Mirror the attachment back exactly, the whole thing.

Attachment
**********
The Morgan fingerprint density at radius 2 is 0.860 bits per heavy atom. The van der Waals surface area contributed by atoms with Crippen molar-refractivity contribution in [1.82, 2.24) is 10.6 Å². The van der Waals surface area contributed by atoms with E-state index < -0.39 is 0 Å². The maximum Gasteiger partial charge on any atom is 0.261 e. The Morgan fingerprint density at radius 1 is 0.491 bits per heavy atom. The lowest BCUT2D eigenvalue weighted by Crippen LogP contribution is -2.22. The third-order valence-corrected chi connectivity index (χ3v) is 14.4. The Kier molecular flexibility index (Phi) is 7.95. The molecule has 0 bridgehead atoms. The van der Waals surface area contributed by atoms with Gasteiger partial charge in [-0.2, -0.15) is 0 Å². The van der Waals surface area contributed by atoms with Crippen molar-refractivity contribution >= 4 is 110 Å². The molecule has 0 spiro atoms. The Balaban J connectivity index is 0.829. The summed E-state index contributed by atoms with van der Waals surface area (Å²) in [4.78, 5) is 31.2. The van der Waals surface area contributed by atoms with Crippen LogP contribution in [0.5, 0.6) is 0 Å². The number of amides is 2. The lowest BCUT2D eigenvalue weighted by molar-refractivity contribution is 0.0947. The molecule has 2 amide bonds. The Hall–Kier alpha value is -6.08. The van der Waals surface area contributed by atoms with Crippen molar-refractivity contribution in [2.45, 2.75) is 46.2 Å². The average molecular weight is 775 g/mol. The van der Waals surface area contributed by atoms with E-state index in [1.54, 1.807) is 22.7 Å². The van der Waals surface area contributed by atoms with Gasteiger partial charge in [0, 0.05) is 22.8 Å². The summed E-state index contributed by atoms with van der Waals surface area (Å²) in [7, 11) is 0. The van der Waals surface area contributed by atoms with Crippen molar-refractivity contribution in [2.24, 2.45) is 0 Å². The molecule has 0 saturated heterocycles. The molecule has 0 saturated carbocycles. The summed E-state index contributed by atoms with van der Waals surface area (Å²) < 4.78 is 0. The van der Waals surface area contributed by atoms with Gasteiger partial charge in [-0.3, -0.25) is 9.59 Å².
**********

The Morgan fingerprint density at radius 2 is 0.860 bits per heavy atom. The van der Waals surface area contributed by atoms with Crippen molar-refractivity contribution in [1.82, 2.24) is 10.6 Å². The van der Waals surface area contributed by atoms with E-state index < -0.39 is 0 Å². The maximum Gasteiger partial charge on any atom is 0.261 e. The Morgan fingerprint density at radius 1 is 0.491 bits per heavy atom. The lowest BCUT2D eigenvalue weighted by Crippen LogP contribution is -2.22. The third-order valence-corrected chi connectivity index (χ3v) is 14.4. The Kier molecular flexibility index (Phi) is 7.95. The molecule has 0 bridgehead atoms. The van der Waals surface area contributed by atoms with Gasteiger partial charge in [-0.2, -0.15) is 0 Å². The van der Waals surface area contributed by atoms with Crippen molar-refractivity contribution >= 4 is 110 Å². The molecule has 0 spiro atoms. The Balaban J connectivity index is 0.829. The summed E-state index contributed by atoms with van der Waals surface area (Å²) in [4.78, 5) is 31.2. The van der Waals surface area contributed by atoms with Crippen LogP contribution in [0.5, 0.6) is 0 Å². The number of amides is 2. The lowest BCUT2D eigenvalue weighted by molar-refractivity contribution is 0.0947. The molecule has 2 amide bonds. The Hall–Kier alpha value is -6.08. The van der Waals surface area contributed by atoms with Crippen molar-refractivity contribution in [2.45, 2.75) is 46.2 Å². The average molecular weight is 775 g/mol. The van der Waals surface area contributed by atoms with E-state index in [1.54, 1.807) is 22.7 Å². The van der Waals surface area contributed by atoms with Gasteiger partial charge in [0, 0.05) is 22.8 Å². The summed E-state index contributed by atoms with van der Waals surface area (Å²) in [7, 11) is 0. The van der Waals surface area contributed by atoms with Crippen molar-refractivity contribution in [2.24, 2.45) is 0 Å². The molecule has 0 saturated heterocycles. The molecule has 0 saturated carbocycles. The summed E-state index contributed by atoms with van der Waals surface area (Å²) < 4.78 is 0. The van der Waals surface area contributed by atoms with Gasteiger partial charge in [-0.3, -0.25) is 9.59 Å².